Emerging market economies face higher interest rates as inflation surges
Emerging market economies may have more difficulty refinancing their debt as countries seek to raise interest rates to cope with higher inflation, the Institute of International Finance said.
The central banks of most of the major emerging markets – with the exception of Brazil, Russia, Turkey and Ukraine – have yet to raise interest rates even though the rhetoric has become more hawkish in recent months, the Washington-based institute said in a report by its deputy director. economist Elina Ribakova and economist Benjamin Hilgenstock.
“Yet a review of a larger EM and FM (frontier market) universe of 40 central banks targeting inflation shows that the upward cycle clearly began in Q1 and Q2 2021,” he said. declared.
Globally, central banks and governments have injected $ 25 trillion into economies to cushion the impact of the pandemic and protect businesses and industries. This flow of money has raised concerns in the United States and Europe about rising inflation. Soaring oil prices are also impacting manufacturing and transportation costs, the IIR said.
“Historically low inflation in emerging markets and financial markets enabled supportive monetary policies during the pandemic, which, through lower yields, helped finance larger deficits. While many economists believe that higher debt accumulation is justified in developed markets due to unusually low rates, we believe the argument in the case of emerging and financial markets is more nuanced.
In Central and Eastern Europe, April’s inflation figures point to increasing price pressures in the Czech Republic, Hungary, Poland and Romania which, if sustained, will likely force the hand of policymakers. monetary policy earlier than expected by the market, the IIR said.
In Russia and Ukraine, the IIR expects further increases as inflation is expected to stay above targets, while the South African SARB is expected to maintain its accommodative policy as inflation remains subdued.
“In Turkey, we expect a lag effect of a weaker pound to keep inflation at high levels, leaving the CBRT with no choice but to postpone easing until the fourth quarter.”
In the ASEAN (Association of Southeast Asian Nations) countries, accommodative monetary policies will remain in place as inflationary pressures are moderate, except in the Philippines, he added.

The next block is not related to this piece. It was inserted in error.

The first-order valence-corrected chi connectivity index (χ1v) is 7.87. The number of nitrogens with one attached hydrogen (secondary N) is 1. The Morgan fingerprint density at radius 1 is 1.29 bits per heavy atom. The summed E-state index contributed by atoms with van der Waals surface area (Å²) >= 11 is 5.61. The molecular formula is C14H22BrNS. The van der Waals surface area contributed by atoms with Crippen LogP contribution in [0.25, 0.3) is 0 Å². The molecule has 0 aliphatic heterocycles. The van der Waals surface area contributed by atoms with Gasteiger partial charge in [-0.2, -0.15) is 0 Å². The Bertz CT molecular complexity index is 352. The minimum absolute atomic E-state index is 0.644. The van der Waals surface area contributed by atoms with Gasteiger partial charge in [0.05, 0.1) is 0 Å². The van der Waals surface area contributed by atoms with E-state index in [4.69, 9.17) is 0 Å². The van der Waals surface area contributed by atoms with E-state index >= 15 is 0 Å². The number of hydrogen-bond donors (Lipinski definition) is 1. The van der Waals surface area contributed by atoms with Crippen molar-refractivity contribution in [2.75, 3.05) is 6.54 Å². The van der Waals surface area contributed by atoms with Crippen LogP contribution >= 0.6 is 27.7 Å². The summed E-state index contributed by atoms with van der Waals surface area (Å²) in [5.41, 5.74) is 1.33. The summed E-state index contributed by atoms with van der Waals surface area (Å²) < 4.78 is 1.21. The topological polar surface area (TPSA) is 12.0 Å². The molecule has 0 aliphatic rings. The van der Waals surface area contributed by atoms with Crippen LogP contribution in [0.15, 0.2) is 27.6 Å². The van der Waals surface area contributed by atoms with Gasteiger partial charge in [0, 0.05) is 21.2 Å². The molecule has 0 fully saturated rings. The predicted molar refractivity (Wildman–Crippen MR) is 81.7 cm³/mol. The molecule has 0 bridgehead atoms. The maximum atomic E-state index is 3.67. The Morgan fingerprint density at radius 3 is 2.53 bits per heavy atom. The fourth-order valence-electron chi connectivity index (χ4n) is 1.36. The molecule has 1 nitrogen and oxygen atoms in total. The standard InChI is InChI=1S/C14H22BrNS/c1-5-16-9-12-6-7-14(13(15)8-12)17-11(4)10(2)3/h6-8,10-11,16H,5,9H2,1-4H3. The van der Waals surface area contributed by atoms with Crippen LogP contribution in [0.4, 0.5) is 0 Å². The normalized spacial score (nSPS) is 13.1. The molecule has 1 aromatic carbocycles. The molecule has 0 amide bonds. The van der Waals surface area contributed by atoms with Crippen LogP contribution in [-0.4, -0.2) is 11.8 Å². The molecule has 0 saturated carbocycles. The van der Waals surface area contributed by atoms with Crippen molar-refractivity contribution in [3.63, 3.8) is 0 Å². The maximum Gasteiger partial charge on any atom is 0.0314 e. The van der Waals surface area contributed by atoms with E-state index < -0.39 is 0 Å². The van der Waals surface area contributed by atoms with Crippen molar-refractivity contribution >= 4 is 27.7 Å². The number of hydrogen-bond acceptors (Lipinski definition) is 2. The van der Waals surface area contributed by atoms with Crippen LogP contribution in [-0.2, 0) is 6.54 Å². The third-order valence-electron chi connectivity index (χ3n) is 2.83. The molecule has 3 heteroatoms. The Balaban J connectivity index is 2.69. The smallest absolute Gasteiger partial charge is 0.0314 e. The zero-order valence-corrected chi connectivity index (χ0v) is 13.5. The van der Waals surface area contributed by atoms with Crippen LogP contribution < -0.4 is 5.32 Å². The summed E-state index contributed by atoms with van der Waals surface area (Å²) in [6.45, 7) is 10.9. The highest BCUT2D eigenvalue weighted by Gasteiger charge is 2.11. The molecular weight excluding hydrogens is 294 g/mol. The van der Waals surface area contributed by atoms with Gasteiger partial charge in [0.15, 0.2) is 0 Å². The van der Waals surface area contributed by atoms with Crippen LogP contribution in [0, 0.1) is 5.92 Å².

Indonesia’s central bank eased monetary policy in February and has kept rates unchanged since, while in India the RBI will likely continue its accommodative stance due to internal pressures from Covid1-9.
India, Asia’s third-largest economy, has recorded a large number of coronavirus cases in the past two months. However, infection rates have declined over the past two weeks due to movement restrictions introduced in a number of states.
In Latin America, soaring commodity prices fueled inflationary pressures despite negative output gaps, reducing the possibility of maintaining accommodative monetary policies, the IIR said in the report. In addition, relative price changes due to changes in consumer behavior and base effects induced by the pandemic have made the dynamics of inflation more difficult.
“We expect the BCB (Brazil Central Bank) to tighten its policy further in the coming months to contain above target inflation and anchor expectations.”
In Mexico, higher-than-expected inflation due to supply shocks, pressure on agricultural and energy prices and the reduced economic slowdown prompted Banxico to suspend its easing.
“Rising inflationary pressures have prompted a number of central banks in emerging markets and financial markets to tighten their monetary policy conditions,” he said.
“While the cost of financing in local currency remains relatively low in historical comparison, some countries are more prone to shocks. Among the main emerging countries, we are particularly concerned about Brazil and South Africa – due to large budget deficits – as well as Turkey. “